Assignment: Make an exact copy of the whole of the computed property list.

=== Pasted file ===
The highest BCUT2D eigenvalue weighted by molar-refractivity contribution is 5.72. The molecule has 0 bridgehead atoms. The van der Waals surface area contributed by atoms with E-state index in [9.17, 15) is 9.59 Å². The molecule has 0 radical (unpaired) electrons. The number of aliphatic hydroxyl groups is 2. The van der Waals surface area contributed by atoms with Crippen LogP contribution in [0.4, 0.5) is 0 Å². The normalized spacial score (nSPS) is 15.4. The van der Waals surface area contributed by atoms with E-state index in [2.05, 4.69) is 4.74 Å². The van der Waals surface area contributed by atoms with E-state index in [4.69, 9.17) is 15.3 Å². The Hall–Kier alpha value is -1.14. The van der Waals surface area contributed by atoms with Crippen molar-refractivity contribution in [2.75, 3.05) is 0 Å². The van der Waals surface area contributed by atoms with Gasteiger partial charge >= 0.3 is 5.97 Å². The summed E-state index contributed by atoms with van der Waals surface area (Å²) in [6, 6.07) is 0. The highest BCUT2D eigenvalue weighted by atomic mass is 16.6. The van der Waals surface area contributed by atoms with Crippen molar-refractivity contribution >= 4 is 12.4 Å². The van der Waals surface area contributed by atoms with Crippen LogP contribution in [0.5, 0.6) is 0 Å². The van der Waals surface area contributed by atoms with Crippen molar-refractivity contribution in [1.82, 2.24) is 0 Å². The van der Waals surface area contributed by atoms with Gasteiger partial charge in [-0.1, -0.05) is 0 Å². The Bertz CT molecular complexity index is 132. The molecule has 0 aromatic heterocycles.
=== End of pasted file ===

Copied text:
The highest BCUT2D eigenvalue weighted by molar-refractivity contribution is 5.72. The molecule has 0 bridgehead atoms. The van der Waals surface area contributed by atoms with E-state index in [9.17, 15) is 9.59 Å². The molecule has 0 radical (unpaired) electrons. The number of aliphatic hydroxyl groups is 2. The van der Waals surface area contributed by atoms with Crippen LogP contribution in [0.4, 0.5) is 0 Å². The normalized spacial score (nSPS) is 15.4. The van der Waals surface area contributed by atoms with E-state index in [2.05, 4.69) is 4.74 Å². The van der Waals surface area contributed by atoms with E-state index in [4.69, 9.17) is 15.3 Å². The Hall–Kier alpha value is -1.14. The van der Waals surface area contributed by atoms with Crippen molar-refractivity contribution in [2.75, 3.05) is 0 Å². The van der Waals surface area contributed by atoms with Gasteiger partial charge >= 0.3 is 5.97 Å². The summed E-state index contributed by atoms with van der Waals surface area (Å²) in [6, 6.07) is 0. The highest BCUT2D eigenvalue weighted by atomic mass is 16.6. The van der Waals surface area contributed by atoms with Crippen molar-refractivity contribution >= 4 is 12.4 Å². The van der Waals surface area contributed by atoms with Crippen LogP contribution in [0.5, 0.6) is 0 Å². The van der Waals surface area contributed by atoms with Crippen molar-refractivity contribution in [1.82, 2.24) is 0 Å². The van der Waals surface area contributed by atoms with Gasteiger partial charge in [-0.1, -0.05) is 0 Å². The Bertz CT molecular complexity index is 132. The molecule has 0 aromatic heterocycles.